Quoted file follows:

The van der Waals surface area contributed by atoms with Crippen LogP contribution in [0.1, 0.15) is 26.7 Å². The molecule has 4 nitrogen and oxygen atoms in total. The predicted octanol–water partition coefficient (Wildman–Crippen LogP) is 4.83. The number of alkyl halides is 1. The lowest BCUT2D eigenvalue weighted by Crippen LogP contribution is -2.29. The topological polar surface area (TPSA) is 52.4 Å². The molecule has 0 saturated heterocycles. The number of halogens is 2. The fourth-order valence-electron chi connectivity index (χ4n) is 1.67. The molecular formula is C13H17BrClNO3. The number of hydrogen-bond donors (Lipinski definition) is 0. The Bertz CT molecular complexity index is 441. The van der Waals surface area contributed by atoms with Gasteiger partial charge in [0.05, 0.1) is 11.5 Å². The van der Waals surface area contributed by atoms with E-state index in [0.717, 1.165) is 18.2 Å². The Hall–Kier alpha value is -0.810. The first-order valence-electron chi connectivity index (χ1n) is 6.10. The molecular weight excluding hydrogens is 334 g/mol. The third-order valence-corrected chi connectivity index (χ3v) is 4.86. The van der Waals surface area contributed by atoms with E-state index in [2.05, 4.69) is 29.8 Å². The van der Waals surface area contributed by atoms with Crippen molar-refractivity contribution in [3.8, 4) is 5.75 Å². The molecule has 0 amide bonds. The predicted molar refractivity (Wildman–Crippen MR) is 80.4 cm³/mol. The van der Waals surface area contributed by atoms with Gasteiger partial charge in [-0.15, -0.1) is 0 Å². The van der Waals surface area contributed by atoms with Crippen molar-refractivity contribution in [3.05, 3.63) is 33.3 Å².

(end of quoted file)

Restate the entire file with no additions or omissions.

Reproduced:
The van der Waals surface area contributed by atoms with Crippen LogP contribution in [0.1, 0.15) is 26.7 Å². The molecule has 4 nitrogen and oxygen atoms in total. The predicted octanol–water partition coefficient (Wildman–Crippen LogP) is 4.83. The number of alkyl halides is 1. The lowest BCUT2D eigenvalue weighted by Crippen LogP contribution is -2.29. The topological polar surface area (TPSA) is 52.4 Å². The molecule has 0 saturated heterocycles. The number of halogens is 2. The fourth-order valence-electron chi connectivity index (χ4n) is 1.67. The molecular formula is C13H17BrClNO3. The number of hydrogen-bond donors (Lipinski definition) is 0. The Bertz CT molecular complexity index is 441. The van der Waals surface area contributed by atoms with Gasteiger partial charge in [0.05, 0.1) is 11.5 Å². The van der Waals surface area contributed by atoms with E-state index in [0.717, 1.165) is 18.2 Å². The Hall–Kier alpha value is -0.810. The first-order valence-electron chi connectivity index (χ1n) is 6.10. The molecular weight excluding hydrogens is 334 g/mol. The third-order valence-corrected chi connectivity index (χ3v) is 4.86. The van der Waals surface area contributed by atoms with E-state index in [2.05, 4.69) is 29.8 Å². The van der Waals surface area contributed by atoms with Crippen molar-refractivity contribution in [3.8, 4) is 5.75 Å². The molecule has 0 amide bonds. The predicted molar refractivity (Wildman–Crippen MR) is 80.4 cm³/mol. The van der Waals surface area contributed by atoms with Gasteiger partial charge in [-0.15, -0.1) is 0 Å². The van der Waals surface area contributed by atoms with Crippen molar-refractivity contribution in [3.05, 3.63) is 33.3 Å².